Today’s man-to-machine communication and data exchanges relies on interfaces created five decades ago (keyboards, screens), or at least three decades ago (mouses, trackballs). These interfaces are rapidly aging as virtual reality, augmented reality, voice control and communication are becoming part of our everyday lives. What’s next? Is the human brain going to be connected to a machine through a direct neurological link? Will data banks be planted inside our heads to add to our memory and accelerate our abilities? Will the future belong to human cyborgs who will become ideal and highly-skilled workers? Or, will tomorrow be populated by symbiotic creatures who are part human and part machine, with people contributing their intuitions, emotionality and unpredictability, and machines ensuring rapid data searching, data-set associations and instant analysis? It will take another 10-to-15 years to answer these questions, but only 10 to 15 years. That’s not so long.
2. Global super stars
Rapid data networking and collaboration tools, such as e-mail and video conferencing, have reduced the differences between geographical regions and time zones. At any time, anyone in an organization can work with data, conduct analyses or access knowledge that resides or was created anywhere on earth. A company searching for a programmer, designer or communications expert today is free to pick candidates from around the globe. I have no doubt that this process will become easier even as hiring full-time programmers, renting office space to accommodate them and fitting them out with hardware and furnishings will become increasingly less cost-effective. Instead, companies will recruit globally, hiring and remunerating the best programmers in the world. All companies need to do is to run a general cost-benefit analysis and tie the pay of such professionals to their performance and the lead times they can offer. A quick and simple calculation will show whether a project will make money once the fees such programmers request is paid.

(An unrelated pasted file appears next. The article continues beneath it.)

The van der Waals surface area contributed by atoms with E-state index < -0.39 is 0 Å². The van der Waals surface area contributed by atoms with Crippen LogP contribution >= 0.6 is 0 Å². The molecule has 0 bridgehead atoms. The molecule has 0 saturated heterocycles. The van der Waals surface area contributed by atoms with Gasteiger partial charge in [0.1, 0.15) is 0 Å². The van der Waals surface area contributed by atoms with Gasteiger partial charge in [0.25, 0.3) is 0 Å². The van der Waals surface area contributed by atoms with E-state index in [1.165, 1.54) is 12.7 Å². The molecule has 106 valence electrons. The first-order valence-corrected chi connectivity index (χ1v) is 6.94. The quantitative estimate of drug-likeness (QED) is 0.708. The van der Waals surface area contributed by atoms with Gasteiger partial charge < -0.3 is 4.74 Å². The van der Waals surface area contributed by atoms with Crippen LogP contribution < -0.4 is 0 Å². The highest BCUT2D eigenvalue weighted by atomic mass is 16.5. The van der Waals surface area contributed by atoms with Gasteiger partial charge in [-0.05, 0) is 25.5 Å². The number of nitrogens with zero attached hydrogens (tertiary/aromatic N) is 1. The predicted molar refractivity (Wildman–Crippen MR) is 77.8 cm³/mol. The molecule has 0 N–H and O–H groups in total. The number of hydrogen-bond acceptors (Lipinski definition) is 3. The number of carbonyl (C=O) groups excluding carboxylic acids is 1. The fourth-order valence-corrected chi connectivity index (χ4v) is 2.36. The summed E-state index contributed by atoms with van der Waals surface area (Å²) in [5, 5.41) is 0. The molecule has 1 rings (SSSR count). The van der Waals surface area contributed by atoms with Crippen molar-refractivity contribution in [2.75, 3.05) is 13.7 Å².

This approach will produce a faster return on investment while allowing the programmers to serve more customers every year. The fact that such experts work remotely will become less difficult or burdensome to the organization. Improved job-sharing technologies will help workers communicate efficiently, share responsibilities and deliver desired outcomes. Increasingly, we will see “super star” specialists outperforming whole teams of less competent employees. As a result, employers will cut costs, improve efficiency and facilitate creativity. Creativity, in fact, is what I think is going to be the key advantage of humans over machines. Yet, it is not entirely clear how we will deal with the social consequences of this process.
3. High-impact owners